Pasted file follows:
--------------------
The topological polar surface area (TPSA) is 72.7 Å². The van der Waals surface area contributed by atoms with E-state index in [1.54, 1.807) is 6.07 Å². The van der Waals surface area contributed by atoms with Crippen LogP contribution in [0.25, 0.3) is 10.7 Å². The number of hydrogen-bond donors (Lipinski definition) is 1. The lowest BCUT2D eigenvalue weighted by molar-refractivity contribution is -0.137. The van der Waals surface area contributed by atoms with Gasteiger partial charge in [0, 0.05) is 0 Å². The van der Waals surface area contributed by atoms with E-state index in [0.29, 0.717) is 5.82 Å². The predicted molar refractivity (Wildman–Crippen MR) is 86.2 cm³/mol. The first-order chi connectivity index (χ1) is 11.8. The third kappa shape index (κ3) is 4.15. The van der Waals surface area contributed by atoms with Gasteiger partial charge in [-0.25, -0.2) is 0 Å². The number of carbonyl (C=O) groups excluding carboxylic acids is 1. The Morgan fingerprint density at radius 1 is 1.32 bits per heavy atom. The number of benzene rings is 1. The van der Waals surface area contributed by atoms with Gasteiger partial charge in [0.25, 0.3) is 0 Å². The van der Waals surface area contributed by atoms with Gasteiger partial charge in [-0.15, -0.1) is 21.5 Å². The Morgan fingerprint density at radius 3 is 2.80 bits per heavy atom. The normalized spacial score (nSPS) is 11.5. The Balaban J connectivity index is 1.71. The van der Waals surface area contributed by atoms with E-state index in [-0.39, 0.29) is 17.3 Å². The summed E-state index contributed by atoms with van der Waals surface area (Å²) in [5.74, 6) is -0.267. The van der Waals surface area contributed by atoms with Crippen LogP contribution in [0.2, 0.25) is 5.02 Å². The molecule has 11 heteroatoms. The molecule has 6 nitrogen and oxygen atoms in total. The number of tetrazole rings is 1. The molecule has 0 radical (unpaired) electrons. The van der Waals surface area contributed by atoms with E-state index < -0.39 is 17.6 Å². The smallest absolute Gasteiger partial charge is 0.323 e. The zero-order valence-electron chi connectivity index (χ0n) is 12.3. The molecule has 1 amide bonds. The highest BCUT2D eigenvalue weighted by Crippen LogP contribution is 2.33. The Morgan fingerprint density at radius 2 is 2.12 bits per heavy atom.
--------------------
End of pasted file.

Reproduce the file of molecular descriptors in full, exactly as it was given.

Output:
The topological polar surface area (TPSA) is 72.7 Å². The van der Waals surface area contributed by atoms with E-state index in [1.54, 1.807) is 6.07 Å². The van der Waals surface area contributed by atoms with Crippen LogP contribution in [0.25, 0.3) is 10.7 Å². The number of hydrogen-bond donors (Lipinski definition) is 1. The lowest BCUT2D eigenvalue weighted by molar-refractivity contribution is -0.137. The van der Waals surface area contributed by atoms with Gasteiger partial charge in [0, 0.05) is 0 Å². The van der Waals surface area contributed by atoms with E-state index in [0.29, 0.717) is 5.82 Å². The predicted molar refractivity (Wildman–Crippen MR) is 86.2 cm³/mol. The first-order chi connectivity index (χ1) is 11.8. The third kappa shape index (κ3) is 4.15. The van der Waals surface area contributed by atoms with Gasteiger partial charge in [-0.25, -0.2) is 0 Å². The number of carbonyl (C=O) groups excluding carboxylic acids is 1. The Morgan fingerprint density at radius 1 is 1.32 bits per heavy atom. The number of benzene rings is 1. The van der Waals surface area contributed by atoms with Gasteiger partial charge in [0.25, 0.3) is 0 Å². The van der Waals surface area contributed by atoms with Gasteiger partial charge in [-0.15, -0.1) is 21.5 Å². The Morgan fingerprint density at radius 3 is 2.80 bits per heavy atom. The normalized spacial score (nSPS) is 11.5. The Balaban J connectivity index is 1.71. The van der Waals surface area contributed by atoms with E-state index in [-0.39, 0.29) is 17.3 Å². The summed E-state index contributed by atoms with van der Waals surface area (Å²) in [5.74, 6) is -0.267. The van der Waals surface area contributed by atoms with Crippen LogP contribution in [0.2, 0.25) is 5.02 Å². The molecule has 11 heteroatoms. The molecule has 6 nitrogen and oxygen atoms in total. The number of tetrazole rings is 1. The molecule has 0 radical (unpaired) electrons. The van der Waals surface area contributed by atoms with E-state index < -0.39 is 17.6 Å². The smallest absolute Gasteiger partial charge is 0.323 e. The zero-order valence-electron chi connectivity index (χ0n) is 12.3. The molecule has 1 amide bonds. The highest BCUT2D eigenvalue weighted by Crippen LogP contribution is 2.33. The Morgan fingerprint density at radius 2 is 2.12 bits per heavy atom.